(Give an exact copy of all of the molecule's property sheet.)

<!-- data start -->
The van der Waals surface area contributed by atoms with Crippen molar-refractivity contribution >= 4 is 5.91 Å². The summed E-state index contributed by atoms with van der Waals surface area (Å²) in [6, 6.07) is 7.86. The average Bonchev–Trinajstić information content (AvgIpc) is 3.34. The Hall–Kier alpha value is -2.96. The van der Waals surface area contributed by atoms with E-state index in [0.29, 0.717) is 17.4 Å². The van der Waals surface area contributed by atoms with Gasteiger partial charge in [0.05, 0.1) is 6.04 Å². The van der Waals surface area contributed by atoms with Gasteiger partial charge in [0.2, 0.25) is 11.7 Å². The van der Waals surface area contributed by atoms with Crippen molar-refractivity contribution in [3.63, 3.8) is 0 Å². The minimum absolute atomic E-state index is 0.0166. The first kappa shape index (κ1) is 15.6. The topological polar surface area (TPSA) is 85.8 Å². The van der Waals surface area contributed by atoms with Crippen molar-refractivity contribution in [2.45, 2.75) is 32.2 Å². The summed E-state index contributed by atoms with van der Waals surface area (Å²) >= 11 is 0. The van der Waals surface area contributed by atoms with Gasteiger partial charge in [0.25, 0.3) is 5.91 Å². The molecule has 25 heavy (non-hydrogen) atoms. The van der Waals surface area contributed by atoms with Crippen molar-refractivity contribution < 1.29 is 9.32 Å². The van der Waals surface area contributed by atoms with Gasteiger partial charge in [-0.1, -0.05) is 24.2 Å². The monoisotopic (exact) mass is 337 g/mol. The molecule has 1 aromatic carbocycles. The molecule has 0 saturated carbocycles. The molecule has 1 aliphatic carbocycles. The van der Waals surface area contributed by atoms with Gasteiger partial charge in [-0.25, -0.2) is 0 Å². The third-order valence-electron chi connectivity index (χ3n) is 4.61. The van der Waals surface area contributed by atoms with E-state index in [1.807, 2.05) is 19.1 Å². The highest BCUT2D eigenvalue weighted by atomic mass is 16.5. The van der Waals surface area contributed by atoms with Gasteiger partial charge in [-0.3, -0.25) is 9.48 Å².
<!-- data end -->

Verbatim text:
The van der Waals surface area contributed by atoms with Crippen molar-refractivity contribution >= 4 is 5.91 Å². The summed E-state index contributed by atoms with van der Waals surface area (Å²) in [6, 6.07) is 7.86. The average Bonchev–Trinajstić information content (AvgIpc) is 3.34. The Hall–Kier alpha value is -2.96. The van der Waals surface area contributed by atoms with E-state index in [0.29, 0.717) is 17.4 Å². The van der Waals surface area contributed by atoms with Gasteiger partial charge in [0.05, 0.1) is 6.04 Å². The van der Waals surface area contributed by atoms with Gasteiger partial charge in [0.2, 0.25) is 11.7 Å². The van der Waals surface area contributed by atoms with Crippen molar-refractivity contribution in [3.63, 3.8) is 0 Å². The minimum absolute atomic E-state index is 0.0166. The first kappa shape index (κ1) is 15.6. The topological polar surface area (TPSA) is 85.8 Å². The van der Waals surface area contributed by atoms with Crippen molar-refractivity contribution in [2.45, 2.75) is 32.2 Å². The summed E-state index contributed by atoms with van der Waals surface area (Å²) >= 11 is 0. The van der Waals surface area contributed by atoms with Gasteiger partial charge in [0.25, 0.3) is 5.91 Å². The molecule has 25 heavy (non-hydrogen) atoms. The van der Waals surface area contributed by atoms with Crippen molar-refractivity contribution < 1.29 is 9.32 Å². The van der Waals surface area contributed by atoms with Gasteiger partial charge in [-0.1, -0.05) is 24.2 Å². The monoisotopic (exact) mass is 337 g/mol. The molecule has 1 aromatic carbocycles. The molecule has 0 saturated carbocycles. The molecule has 1 aliphatic carbocycles. The van der Waals surface area contributed by atoms with Gasteiger partial charge in [-0.25, -0.2) is 0 Å². The third-order valence-electron chi connectivity index (χ3n) is 4.61. The van der Waals surface area contributed by atoms with E-state index in [1.807, 2.05) is 19.1 Å². The highest BCUT2D eigenvalue weighted by atomic mass is 16.5. The van der Waals surface area contributed by atoms with Gasteiger partial charge in [-0.3, -0.25) is 9.48 Å².